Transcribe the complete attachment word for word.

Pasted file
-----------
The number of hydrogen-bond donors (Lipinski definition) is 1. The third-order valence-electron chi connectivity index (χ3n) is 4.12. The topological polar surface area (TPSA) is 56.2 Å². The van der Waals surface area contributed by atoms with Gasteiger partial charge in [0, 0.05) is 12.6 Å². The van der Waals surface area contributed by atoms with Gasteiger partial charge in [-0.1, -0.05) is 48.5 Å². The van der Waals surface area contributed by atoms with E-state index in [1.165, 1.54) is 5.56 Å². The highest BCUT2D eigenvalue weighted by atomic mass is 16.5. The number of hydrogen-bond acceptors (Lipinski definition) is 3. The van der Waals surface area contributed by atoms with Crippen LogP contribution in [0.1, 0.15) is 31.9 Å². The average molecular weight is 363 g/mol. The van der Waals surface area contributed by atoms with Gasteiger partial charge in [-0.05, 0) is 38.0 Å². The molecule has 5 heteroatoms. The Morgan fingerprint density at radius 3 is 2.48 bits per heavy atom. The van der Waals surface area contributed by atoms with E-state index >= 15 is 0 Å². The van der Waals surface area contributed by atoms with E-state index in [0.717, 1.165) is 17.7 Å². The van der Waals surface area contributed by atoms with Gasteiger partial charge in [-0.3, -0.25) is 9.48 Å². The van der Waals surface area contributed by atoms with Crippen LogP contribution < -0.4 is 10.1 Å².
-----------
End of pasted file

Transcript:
The number of hydrogen-bond donors (Lipinski definition) is 1. The third-order valence-electron chi connectivity index (χ3n) is 4.12. The topological polar surface area (TPSA) is 56.2 Å². The van der Waals surface area contributed by atoms with Gasteiger partial charge in [0, 0.05) is 12.6 Å². The van der Waals surface area contributed by atoms with Gasteiger partial charge in [-0.1, -0.05) is 48.5 Å². The van der Waals surface area contributed by atoms with E-state index in [1.165, 1.54) is 5.56 Å². The highest BCUT2D eigenvalue weighted by atomic mass is 16.5. The number of hydrogen-bond acceptors (Lipinski definition) is 3. The van der Waals surface area contributed by atoms with Crippen LogP contribution in [0.1, 0.15) is 31.9 Å². The average molecular weight is 363 g/mol. The van der Waals surface area contributed by atoms with Gasteiger partial charge in [-0.05, 0) is 38.0 Å². The molecule has 5 heteroatoms. The Morgan fingerprint density at radius 3 is 2.48 bits per heavy atom. The van der Waals surface area contributed by atoms with E-state index >= 15 is 0 Å². The van der Waals surface area contributed by atoms with E-state index in [0.717, 1.165) is 17.7 Å². The van der Waals surface area contributed by atoms with Gasteiger partial charge in [-0.3, -0.25) is 9.48 Å². The van der Waals surface area contributed by atoms with Crippen LogP contribution < -0.4 is 10.1 Å².